This is true, but it’s a vicious cycle. The console game market is one where only the top 10% of games actually make a profit, and those also happen to be the games that have high production values: Halo 3 and GTA4 and MGS4 and things like that. Those are also games that are aimed at the “core” gamer market, so publishers end up believing that the core market is the only viable one. Games like The Sims and Nintendogs (20 million units shipped!) are so quickly forgotten (or ignored as singular exceptions) because publishers are entrenched in the idea that the market is core gamers and core gamers only want space marines shooting nazis in WWII with 16-player multiplayer.

    The cost is high because they keep trying to make games with better and better production value, when really I don’t think there’s a clear correlation between “production value” and fun.

    If the price point of games dropped, so would (necessarily) the cost to develop them, which I think would stimulate a lot of experimentation in the medium, which I think would ultimately widen the audience. Nintendo is trying to force this change, but their marketing dollars can only go so far–the industry as a whole needs to expand its ideas of what the medium can be before things will change.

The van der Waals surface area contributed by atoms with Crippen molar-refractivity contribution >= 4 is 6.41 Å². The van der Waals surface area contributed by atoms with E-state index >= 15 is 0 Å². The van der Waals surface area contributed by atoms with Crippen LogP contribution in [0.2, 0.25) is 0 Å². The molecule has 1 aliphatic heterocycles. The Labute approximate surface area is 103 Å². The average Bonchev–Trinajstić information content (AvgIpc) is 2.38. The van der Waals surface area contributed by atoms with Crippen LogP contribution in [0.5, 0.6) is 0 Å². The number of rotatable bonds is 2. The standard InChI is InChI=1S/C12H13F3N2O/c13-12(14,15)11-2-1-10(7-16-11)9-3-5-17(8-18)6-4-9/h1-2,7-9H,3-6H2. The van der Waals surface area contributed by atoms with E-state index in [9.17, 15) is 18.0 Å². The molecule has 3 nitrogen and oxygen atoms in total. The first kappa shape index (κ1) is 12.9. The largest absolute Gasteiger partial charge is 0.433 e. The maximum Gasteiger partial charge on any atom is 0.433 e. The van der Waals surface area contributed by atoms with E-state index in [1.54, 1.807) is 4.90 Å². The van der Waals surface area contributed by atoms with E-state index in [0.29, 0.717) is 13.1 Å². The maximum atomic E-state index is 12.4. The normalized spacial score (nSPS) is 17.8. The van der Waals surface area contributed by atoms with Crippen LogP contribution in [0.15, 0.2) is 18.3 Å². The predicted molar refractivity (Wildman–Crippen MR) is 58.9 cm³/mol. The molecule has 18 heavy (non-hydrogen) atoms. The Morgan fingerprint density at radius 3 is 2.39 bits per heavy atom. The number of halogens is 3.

PS: Love you games! Very much looking forward to The Path.

    Thanks! We hope you will appreciate The Path. It’s definitely an attempt to cater to a different kind of audience (or another side of the existing one, perhaps).

    I’m not sure if a lower price point necessarily means lower production cost. If games have a wide enough appeal, big budgets might still be justified. Though it’s likely that that money would go into content rather than making the armour that extra bit more shiny.

    But I do share your hopes for lower production costs allowing more experimentation. Because, ultimately we don’t (just) need great blockbuster games that appeal to everyone. We mostly need more variety so that everyone who wants to play, can. You know, as is the case in other media. So that the sentence “I don’t play games” start sounding as absurd as “I don’t watch movies”.

  15. Yes, I think that eventually high-cost games will still be viable at a lower price point, but to get there the audience will have to widen, and for that to happen we need an environment where the monetary stakes aren’t so high.

    The price of games isn’t like to fall, but it would sure be nice if it did.